Housing affordability has fallen in the last year and fewer households are able to afford the inventory of homes for sale based on their incomes, according to joint research released Wednesday by the National Association of REALTORS® and realtor.com®.
Read more: Study: ‘Affordability Crisis’ Is Worsening
The REALTORS® Affordability Distribution Curve and Score examines affordability conditions at different income levels for all active inventory on the market. A score of one or higher suggests a market where homes for sale are more affordable to households in proportion to incomes.
“The survey confirms that the lack of entry-level supply is putting affordability pressures on too many buyers—especially those at the lower end of the market, where demand is the strongest,” says Lawrence Yun, NAR’s chief economist. “This is why first-time buyers continue to struggle to find affordable properties to buy and are making up less than a third of home sales so far this year.”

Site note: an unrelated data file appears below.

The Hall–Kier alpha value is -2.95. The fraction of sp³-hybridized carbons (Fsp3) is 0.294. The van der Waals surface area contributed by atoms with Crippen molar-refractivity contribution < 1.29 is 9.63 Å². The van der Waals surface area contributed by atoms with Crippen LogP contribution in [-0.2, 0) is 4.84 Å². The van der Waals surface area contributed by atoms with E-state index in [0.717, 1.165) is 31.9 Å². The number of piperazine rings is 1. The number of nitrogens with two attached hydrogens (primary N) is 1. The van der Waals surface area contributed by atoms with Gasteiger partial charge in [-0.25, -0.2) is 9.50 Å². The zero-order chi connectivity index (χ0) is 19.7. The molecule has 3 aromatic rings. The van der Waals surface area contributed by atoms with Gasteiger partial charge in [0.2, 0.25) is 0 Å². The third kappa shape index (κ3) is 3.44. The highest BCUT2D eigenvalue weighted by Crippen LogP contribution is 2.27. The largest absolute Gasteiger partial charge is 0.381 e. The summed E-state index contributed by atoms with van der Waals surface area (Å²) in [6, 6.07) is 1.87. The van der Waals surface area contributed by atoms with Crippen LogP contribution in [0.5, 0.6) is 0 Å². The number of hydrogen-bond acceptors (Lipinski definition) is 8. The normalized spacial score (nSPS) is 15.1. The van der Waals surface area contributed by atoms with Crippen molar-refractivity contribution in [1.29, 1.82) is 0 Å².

Rising home prices and an increase in mortgage rates caused Affordability Scores to drop nationally between March 2017 and March 2018.
However, 14 states had better affordability compared to a year earlier, including the District of Columbia, Vermont, Hawaii, and North Dakota.
“We’ve seen affordability improve as inventory declines have begun to lessen these areas,” says Danielle Hale, realtor.com®’s chief economist. “More balanced supply and demand dynamics have kept listing price growth below the national average, providing some much needed relief for stretched home buyers in these areas.”
Wages are growing, but prices are increasing at a faster clip, up nearly 6 percent in the first two months of 2018, Yun adds. Yun points to several solutions that could improve these conditions, such as more homeowners selling, investors releasing their portfolio of single-family homes back onto the market, and greater single-family home construction.
The index showed that the metros with the lowest affordability scores were all in California, where households can only afford 3 to 11 percent of the active housing inventory. The metros with the lowest affordability are: Los Angeles-Long Beach, Calif.; San Diego-Carlsbad, Calif.; San Jose-Sunnyvale, Calif.; Oxnard-Thousand Oaks, Calif.; and San Francisco-Oakland, Calif.
Meanwhile, the metros with the highest affordability scores were Youngstown-Warren, Ohio-Pennsylvania; Dayton, Ohio; Toledo, Ohio; Akron, Ohio; and Scranton-Wilkes-Barre, Penn. In these metros, households can afford nearly 75 percent of the homes that are currently for sale.